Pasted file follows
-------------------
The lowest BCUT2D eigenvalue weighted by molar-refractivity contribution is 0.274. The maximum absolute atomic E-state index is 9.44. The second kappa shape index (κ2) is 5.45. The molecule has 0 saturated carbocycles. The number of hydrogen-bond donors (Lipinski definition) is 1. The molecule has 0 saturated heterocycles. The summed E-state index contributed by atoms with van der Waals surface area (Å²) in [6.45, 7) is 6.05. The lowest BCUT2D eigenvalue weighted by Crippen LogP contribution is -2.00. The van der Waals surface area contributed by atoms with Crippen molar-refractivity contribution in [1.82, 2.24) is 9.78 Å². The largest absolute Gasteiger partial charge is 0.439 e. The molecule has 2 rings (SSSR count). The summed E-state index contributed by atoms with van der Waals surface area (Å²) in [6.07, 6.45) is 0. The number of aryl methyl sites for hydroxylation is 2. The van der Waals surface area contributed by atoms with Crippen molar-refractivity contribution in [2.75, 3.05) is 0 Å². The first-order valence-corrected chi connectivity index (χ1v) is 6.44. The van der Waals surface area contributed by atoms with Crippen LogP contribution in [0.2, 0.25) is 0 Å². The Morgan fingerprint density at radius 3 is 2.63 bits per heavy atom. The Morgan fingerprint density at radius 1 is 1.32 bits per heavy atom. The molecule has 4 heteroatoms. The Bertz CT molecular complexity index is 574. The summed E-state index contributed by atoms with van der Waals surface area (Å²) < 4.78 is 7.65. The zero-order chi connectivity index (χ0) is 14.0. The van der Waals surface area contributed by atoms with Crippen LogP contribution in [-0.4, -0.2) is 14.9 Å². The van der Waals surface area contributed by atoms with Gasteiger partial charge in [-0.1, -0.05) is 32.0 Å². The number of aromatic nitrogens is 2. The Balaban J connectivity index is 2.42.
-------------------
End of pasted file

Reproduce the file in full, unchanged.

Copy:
The lowest BCUT2D eigenvalue weighted by molar-refractivity contribution is 0.274. The maximum absolute atomic E-state index is 9.44. The second kappa shape index (κ2) is 5.45. The molecule has 0 saturated carbocycles. The number of hydrogen-bond donors (Lipinski definition) is 1. The molecule has 0 saturated heterocycles. The summed E-state index contributed by atoms with van der Waals surface area (Å²) in [6.45, 7) is 6.05. The lowest BCUT2D eigenvalue weighted by Crippen LogP contribution is -2.00. The van der Waals surface area contributed by atoms with Crippen molar-refractivity contribution in [1.82, 2.24) is 9.78 Å². The largest absolute Gasteiger partial charge is 0.439 e. The molecule has 2 rings (SSSR count). The summed E-state index contributed by atoms with van der Waals surface area (Å²) in [6.07, 6.45) is 0. The number of aryl methyl sites for hydroxylation is 2. The van der Waals surface area contributed by atoms with Crippen molar-refractivity contribution in [2.75, 3.05) is 0 Å². The first-order valence-corrected chi connectivity index (χ1v) is 6.44. The van der Waals surface area contributed by atoms with Crippen LogP contribution in [0.2, 0.25) is 0 Å². The Morgan fingerprint density at radius 3 is 2.63 bits per heavy atom. The Morgan fingerprint density at radius 1 is 1.32 bits per heavy atom. The molecule has 4 heteroatoms. The Bertz CT molecular complexity index is 574. The summed E-state index contributed by atoms with van der Waals surface area (Å²) < 4.78 is 7.65. The zero-order chi connectivity index (χ0) is 14.0. The van der Waals surface area contributed by atoms with Crippen LogP contribution in [-0.4, -0.2) is 14.9 Å². The van der Waals surface area contributed by atoms with Gasteiger partial charge in [-0.1, -0.05) is 32.0 Å². The number of aromatic nitrogens is 2. The Balaban J connectivity index is 2.42.